A guide to making the most of your visit, from the famous landmarks to the hidden gems.
As this New Yorker-turned-Seattleite can attest, there’s so much to do in New York City that it can be overwhelming — even if you’ve lived there for years.
I make it back to the east coast several times a year and, in the whirlwind of seeing as many friends and family members as possible, there are some cherished spots that I just have to revisit every single time.
Although I will avoid Times Square at all costs until the day I die, it’s important to remember that experiencing the Big Apple like a local doesn’t mean you should write off all touristy spots. When I lived there, I went to The Met at least once a month and I couldn’t stay away from Central Park, regardless of the season.
However, some of the city’s best spots are well-kept secrets — so here’s a guide to making the most of your visit, from the famous landmarks to the hidden gems.
Experience the food scene
Restaurants are just the tip of the iceberg when it comes to dining options in the city.
Food halls have become increasingly popular, and are a great way to taste a vast array of cuisines from the city’s best restaurants. Hudson Eats is widely considered to be the city’s best food hall, but it’s far from the only tasty option — Gotham West Market, Gansevoort Market and The Plaza Food Hall are all worth a visit.
Ask a New Yorker about their favorite Sunday activities, and bottomless brunch will undoubtedly make the list. Many restaurants don’t take reservations and wait times can be staggering. I recommend Agave, which take reservations (you can book online, and should do so several weeks in advance). The West Village eatery offers a $33 deal that includes an entree and unlimited mimosas, wine or margaritas. Calle Ocho on the Upper West Side is another top-notch bottomless brunch locale that takes reservations.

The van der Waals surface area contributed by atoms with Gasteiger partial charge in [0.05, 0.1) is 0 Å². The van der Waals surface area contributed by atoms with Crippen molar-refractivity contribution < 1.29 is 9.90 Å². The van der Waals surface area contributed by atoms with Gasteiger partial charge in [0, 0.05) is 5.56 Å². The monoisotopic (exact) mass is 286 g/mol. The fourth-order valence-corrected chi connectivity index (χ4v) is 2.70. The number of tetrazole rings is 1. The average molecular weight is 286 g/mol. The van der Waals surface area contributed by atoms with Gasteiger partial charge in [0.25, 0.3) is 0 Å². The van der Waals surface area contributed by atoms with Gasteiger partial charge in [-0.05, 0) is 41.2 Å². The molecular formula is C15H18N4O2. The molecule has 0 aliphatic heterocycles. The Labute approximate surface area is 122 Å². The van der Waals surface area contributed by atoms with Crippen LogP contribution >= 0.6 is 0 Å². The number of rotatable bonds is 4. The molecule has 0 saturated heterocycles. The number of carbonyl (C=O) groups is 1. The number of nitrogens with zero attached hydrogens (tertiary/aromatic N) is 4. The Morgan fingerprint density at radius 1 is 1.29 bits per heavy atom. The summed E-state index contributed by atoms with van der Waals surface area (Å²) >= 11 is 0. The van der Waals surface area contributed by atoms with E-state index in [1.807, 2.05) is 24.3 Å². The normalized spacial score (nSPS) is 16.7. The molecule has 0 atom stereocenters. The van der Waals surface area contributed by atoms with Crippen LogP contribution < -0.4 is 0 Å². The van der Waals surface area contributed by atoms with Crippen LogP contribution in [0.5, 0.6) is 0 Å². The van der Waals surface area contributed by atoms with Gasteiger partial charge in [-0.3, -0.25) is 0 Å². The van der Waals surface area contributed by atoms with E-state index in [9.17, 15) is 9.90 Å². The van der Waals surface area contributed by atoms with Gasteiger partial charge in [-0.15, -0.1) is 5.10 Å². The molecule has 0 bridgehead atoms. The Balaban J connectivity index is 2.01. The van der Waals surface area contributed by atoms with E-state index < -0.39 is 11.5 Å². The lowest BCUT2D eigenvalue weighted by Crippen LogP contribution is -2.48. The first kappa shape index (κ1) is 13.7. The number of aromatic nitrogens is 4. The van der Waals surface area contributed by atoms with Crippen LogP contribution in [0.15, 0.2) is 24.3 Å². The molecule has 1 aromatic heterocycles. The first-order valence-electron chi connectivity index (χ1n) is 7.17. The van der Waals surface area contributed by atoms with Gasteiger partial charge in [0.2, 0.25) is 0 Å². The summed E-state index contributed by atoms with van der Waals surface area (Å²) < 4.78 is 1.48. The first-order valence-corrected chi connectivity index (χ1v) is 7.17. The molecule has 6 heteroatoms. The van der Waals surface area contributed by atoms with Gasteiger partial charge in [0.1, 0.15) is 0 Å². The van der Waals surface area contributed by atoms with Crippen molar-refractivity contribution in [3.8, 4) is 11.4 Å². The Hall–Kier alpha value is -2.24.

Depending on what time of year you’re in the city, there are some food events that you’ll want to keep on your radar. Brooklyn’s Smorgasburg is an outdoor weekly “flea market” of foods that occurs every weekend from April through October. If you’re visiting during its off-season, don’t fret — the Queens County Market is open all year and its offerings are just as tasty.
Make a trip to the 9/11 Memorial
Visiting the 9/11 Memorial & Museum is an important part of understanding the spirit of New York. As the daughter of a 9/11 survivor, I’ve heard countless stories of the acts of kindness strangers extended to one another on that tragic day. New Yorkers have a reputation for being brusque and rude — and I’ll admit they can be impatient bunch. But one important thing to know about New York City is that its residents never fail to come together during times of tragedy. In my early 20s, I experienced this firsthand on a far lesser scale when Hurricane Sandy ravaged the city in 2012 and, once again, many people were left to rely on the kindness of strangers.
If you’re not up for the intensity of the museum, the memorial site itself certainly suffices. There are two deep fountains where each tower used to stand, representing the void that will never be filled. Be sure to visit the Survivor Tree — it was rescued from the rubble of Ground Zero and rehabilitated by the New York City Department of Parks and Recreation. The tree is a powerful symbol of hope and rebirth.